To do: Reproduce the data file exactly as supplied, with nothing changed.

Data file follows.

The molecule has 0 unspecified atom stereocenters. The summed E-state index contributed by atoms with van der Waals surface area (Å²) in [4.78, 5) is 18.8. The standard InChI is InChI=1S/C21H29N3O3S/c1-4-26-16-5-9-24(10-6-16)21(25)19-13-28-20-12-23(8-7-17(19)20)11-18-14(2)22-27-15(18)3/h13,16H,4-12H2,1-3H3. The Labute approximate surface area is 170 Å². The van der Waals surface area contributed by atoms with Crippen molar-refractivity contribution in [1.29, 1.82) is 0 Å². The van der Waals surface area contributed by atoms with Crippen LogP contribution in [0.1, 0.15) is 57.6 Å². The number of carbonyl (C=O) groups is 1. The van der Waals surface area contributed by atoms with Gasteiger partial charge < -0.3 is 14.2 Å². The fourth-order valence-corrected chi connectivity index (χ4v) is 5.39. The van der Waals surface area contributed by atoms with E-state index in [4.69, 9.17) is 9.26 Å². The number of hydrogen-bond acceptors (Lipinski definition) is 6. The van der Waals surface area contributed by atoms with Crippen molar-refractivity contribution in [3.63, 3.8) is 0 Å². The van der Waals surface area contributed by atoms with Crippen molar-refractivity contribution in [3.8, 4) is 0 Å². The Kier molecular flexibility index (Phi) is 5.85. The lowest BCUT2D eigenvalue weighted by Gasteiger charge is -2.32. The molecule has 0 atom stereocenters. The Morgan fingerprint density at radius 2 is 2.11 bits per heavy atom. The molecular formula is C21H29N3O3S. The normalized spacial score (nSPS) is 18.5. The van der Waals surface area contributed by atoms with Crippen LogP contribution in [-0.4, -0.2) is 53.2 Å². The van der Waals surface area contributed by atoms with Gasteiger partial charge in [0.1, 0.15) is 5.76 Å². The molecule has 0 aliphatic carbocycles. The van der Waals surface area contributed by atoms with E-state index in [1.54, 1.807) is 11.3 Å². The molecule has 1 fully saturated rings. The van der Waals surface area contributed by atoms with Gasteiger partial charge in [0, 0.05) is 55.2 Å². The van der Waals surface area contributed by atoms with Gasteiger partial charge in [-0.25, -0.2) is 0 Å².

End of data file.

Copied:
The molecule has 0 unspecified atom stereocenters. The summed E-state index contributed by atoms with van der Waals surface area (Å²) in [4.78, 5) is 18.8. The standard InChI is InChI=1S/C21H29N3O3S/c1-4-26-16-5-9-24(10-6-16)21(25)19-13-28-20-12-23(8-7-17(19)20)11-18-14(2)22-27-15(18)3/h13,16H,4-12H2,1-3H3. The Labute approximate surface area is 170 Å². The van der Waals surface area contributed by atoms with Crippen molar-refractivity contribution in [1.29, 1.82) is 0 Å². The van der Waals surface area contributed by atoms with Crippen LogP contribution in [0.1, 0.15) is 57.6 Å². The number of carbonyl (C=O) groups is 1. The van der Waals surface area contributed by atoms with Gasteiger partial charge < -0.3 is 14.2 Å². The fourth-order valence-corrected chi connectivity index (χ4v) is 5.39. The van der Waals surface area contributed by atoms with E-state index in [4.69, 9.17) is 9.26 Å². The number of hydrogen-bond acceptors (Lipinski definition) is 6. The van der Waals surface area contributed by atoms with Crippen molar-refractivity contribution in [3.63, 3.8) is 0 Å². The van der Waals surface area contributed by atoms with Crippen molar-refractivity contribution in [3.8, 4) is 0 Å². The Kier molecular flexibility index (Phi) is 5.85. The lowest BCUT2D eigenvalue weighted by Gasteiger charge is -2.32. The molecule has 0 atom stereocenters. The Morgan fingerprint density at radius 2 is 2.11 bits per heavy atom. The molecular formula is C21H29N3O3S. The normalized spacial score (nSPS) is 18.5. The van der Waals surface area contributed by atoms with Crippen LogP contribution in [-0.4, -0.2) is 53.2 Å². The van der Waals surface area contributed by atoms with Gasteiger partial charge in [0.1, 0.15) is 5.76 Å². The molecule has 0 aliphatic carbocycles. The van der Waals surface area contributed by atoms with E-state index in [1.54, 1.807) is 11.3 Å². The molecule has 1 fully saturated rings. The van der Waals surface area contributed by atoms with Gasteiger partial charge in [0, 0.05) is 55.2 Å². The van der Waals surface area contributed by atoms with Gasteiger partial charge in [-0.25, -0.2) is 0 Å².